In Crespatown, Pennsylvania, a dietary officer at the Western Correctional Institute was arrested February 12 after attempting to smuggle heroin in for an inmate. The arrest wasn't announced until late last month. Justin Wayne Smith, 27, went down after a drug-detecting dog alerted on his vehicle. During a subsequent search of his vehicle, officers found a balloon containing heroin and a syringe. Smith admitted to using heroin earlier in the day and said he was attempting to smuggle the rest to an inmate. He faces six charges, including intent to distribute, possession and intent to deliver drugs into an area of confinement. Combined, the charges could bring incarceration of more than 30 years and fines in excess of $65,000.

In Baltimore, Maryland, a Baltimore City Detention Officer guard was arrested February 21 for trying to smuggle an ounce of pot and a cell phone in to the prison for an inmate. Officer Shanika Johnson went down when her bag was searched as she arrived at the prison. She admitted being paid $1000 to make the contraband delivery. She is now out on $35,000 bond, with trial set for later this month.

In Oklahoma City, an Oklahoma County jail guard was arrested March 4 on charges he smuggled contraband, including marijuana, into the jail. Detention Officer Okello Adenya, 25, went down after a confidential informant told the sheriff's office Adenya was providing contraband to inmates over a two-month period in December and January. Prison guards recovered tobacco, marijuana, and a cell phone charger. Adenya admitted to the crimes and said he earned $1,100 in bribes for his efforts. He faces three felony counts of bringing and possessing contraband in a prison.

Drug War Issues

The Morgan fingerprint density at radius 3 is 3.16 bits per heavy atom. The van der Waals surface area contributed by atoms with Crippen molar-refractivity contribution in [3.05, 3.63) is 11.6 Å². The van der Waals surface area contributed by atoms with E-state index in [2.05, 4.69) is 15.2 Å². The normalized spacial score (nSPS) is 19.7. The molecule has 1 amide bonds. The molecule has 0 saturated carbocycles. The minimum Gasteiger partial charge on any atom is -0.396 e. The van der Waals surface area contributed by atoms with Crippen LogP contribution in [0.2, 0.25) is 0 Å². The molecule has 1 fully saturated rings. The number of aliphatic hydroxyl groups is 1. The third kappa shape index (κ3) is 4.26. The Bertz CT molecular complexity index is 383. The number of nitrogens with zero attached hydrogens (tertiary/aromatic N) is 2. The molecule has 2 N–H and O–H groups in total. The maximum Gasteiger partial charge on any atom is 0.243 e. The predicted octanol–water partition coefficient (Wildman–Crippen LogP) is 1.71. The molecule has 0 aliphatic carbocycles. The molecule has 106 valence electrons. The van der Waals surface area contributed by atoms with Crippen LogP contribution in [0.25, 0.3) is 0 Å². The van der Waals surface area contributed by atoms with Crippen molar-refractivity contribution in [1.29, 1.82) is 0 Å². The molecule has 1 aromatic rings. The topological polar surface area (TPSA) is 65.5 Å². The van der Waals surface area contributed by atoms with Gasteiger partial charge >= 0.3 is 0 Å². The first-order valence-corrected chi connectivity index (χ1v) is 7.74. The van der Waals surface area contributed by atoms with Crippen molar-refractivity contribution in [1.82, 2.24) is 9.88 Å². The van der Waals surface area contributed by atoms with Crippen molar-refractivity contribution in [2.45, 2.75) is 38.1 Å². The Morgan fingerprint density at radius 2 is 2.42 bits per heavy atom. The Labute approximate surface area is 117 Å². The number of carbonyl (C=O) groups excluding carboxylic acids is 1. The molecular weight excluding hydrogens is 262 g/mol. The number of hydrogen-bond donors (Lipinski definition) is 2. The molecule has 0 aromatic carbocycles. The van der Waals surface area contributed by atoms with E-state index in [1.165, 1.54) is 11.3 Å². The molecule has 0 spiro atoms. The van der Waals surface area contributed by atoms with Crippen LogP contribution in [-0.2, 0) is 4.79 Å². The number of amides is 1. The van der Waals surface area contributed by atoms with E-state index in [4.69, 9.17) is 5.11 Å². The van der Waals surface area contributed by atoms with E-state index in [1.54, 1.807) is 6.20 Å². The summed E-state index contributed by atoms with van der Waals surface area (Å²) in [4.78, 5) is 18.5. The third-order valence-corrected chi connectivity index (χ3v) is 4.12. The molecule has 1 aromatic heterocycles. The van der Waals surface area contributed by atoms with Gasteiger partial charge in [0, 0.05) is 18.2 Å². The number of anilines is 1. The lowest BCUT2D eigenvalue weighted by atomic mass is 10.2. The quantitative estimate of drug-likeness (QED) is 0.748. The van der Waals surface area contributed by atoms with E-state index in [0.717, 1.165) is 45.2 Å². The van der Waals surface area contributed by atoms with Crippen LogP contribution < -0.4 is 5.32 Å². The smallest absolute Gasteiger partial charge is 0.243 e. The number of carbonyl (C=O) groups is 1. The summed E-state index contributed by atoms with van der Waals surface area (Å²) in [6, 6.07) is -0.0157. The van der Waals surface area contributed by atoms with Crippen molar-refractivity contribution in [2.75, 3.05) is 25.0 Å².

Criminal JusticeAsset Forfeiture, Collateral Sanctions (College Aid, Drug Taxes, Housing, Welfare), Court Rulings, Drug Courts, Due Process, Felony Disenfranchisement, Incarceration, Policing (2011 Drug War Killings, 2012 Drug War Killings, 2013 Drug War Killings, 2014 Drug War Killings, 2015 Drug War Killings, 2016 Drug War Killings, 2017 Drug War Killings, Arrests, Eradication, Informants, Interdiction, Lowest Priority Policies, Police Corruption, Police Raids, Profiling, Search and Seizure, SWAT/Paramilitarization, Task Forces, Undercover Work), Probation or Parole, Prosecution, Reentry/Rehabilitation, Sentencing (Alternatives to Incarceration, Clemency and Pardon, Crack/Powder Cocaine Disparity, Death Penalty, Decriminalization, Defelonization, Drug Free Zones, Mandatory Minimums, Rockefeller Drug Laws, Sentencing Guidelines)CultureArt, Celebrities, Counter-Culture, Music, Poetry/Literature, Television, TheaterDrug UseParaphernalia, ViolenceIntersecting IssuesCollateral Sanctions (College Aid, Drug Taxes, Housing, Welfare), Violence, Border, Budgets/Taxes/Economics, Business, Civil Rights, Driving, Economics, Education (College Aid), Employment, Environment, Families, Free Speech, Gun Policy, Human Rights, Immigration, Militarization, Money Laundering, Pregnancy, Privacy (Search and Seizure, Drug Testing), Race, Religion, Science, Sports, Women's IssuesMarijuana PolicyGateway Theory, Hemp, Marijuana -- Personal Use, Marijuana Industry, Medical MarijuanaMedicineMedical Marijuana, Science of Drugs, Under-treatment of PainPublic HealthAddiction, Addiction Treatment (Science of Drugs), Drug Education, Drug Prevention, Drug-Related AIDS/HIV or Hepatitis C, Harm Reduction (Methadone & Other Opiate Maintenance, Needle Exchange, Overdose Prevention, Pill Testing, Safe Injection Sites)Source and Transit CountriesAndean Drug War, Coca, Hashish, Mexican Drug War, Opium ProductionSpecific DrugsAlcohol, Ayahuasca, Cocaine (Crack Cocaine), Ecstasy, Heroin, Ibogaine, ketamine, Khat, Kratom, Marijuana (Gateway Theory, Marijuana -- Personal Use, Medical Marijuana, Hashish), Methamphetamine, New Synthetic Drugs (Synthetic Cannabinoids, Synthetic Stimulants), Nicotine, Prescription Opiates (Fentanyl, Oxycontin), Psilocybin / Magic Mushrooms, Psychedelics (LSD, Mescaline, Peyote, Salvia Divinorum)YouthGrade School, Post-Secondary School, Raves, Secondary School